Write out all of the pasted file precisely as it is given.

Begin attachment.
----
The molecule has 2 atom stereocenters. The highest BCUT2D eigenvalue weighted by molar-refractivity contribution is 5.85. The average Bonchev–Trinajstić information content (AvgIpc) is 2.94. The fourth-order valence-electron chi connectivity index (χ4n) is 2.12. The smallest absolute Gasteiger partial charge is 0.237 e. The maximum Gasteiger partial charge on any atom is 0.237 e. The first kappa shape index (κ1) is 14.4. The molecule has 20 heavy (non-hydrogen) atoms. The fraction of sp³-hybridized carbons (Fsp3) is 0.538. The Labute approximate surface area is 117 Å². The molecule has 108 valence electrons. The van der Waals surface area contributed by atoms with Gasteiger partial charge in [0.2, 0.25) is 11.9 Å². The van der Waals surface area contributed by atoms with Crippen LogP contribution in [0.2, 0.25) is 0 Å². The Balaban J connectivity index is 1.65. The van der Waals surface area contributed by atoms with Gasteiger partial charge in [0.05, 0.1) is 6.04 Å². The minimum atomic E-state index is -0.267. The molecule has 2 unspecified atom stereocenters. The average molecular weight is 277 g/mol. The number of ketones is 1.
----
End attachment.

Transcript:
The molecule has 2 atom stereocenters. The highest BCUT2D eigenvalue weighted by molar-refractivity contribution is 5.85. The average Bonchev–Trinajstić information content (AvgIpc) is 2.94. The fourth-order valence-electron chi connectivity index (χ4n) is 2.12. The smallest absolute Gasteiger partial charge is 0.237 e. The maximum Gasteiger partial charge on any atom is 0.237 e. The first kappa shape index (κ1) is 14.4. The molecule has 20 heavy (non-hydrogen) atoms. The fraction of sp³-hybridized carbons (Fsp3) is 0.538. The Labute approximate surface area is 117 Å². The molecule has 108 valence electrons. The van der Waals surface area contributed by atoms with Gasteiger partial charge in [0.2, 0.25) is 11.9 Å². The van der Waals surface area contributed by atoms with Crippen LogP contribution in [0.2, 0.25) is 0 Å². The Balaban J connectivity index is 1.65. The van der Waals surface area contributed by atoms with Gasteiger partial charge in [0.05, 0.1) is 6.04 Å². The minimum atomic E-state index is -0.267. The molecule has 2 unspecified atom stereocenters. The average molecular weight is 277 g/mol. The number of ketones is 1.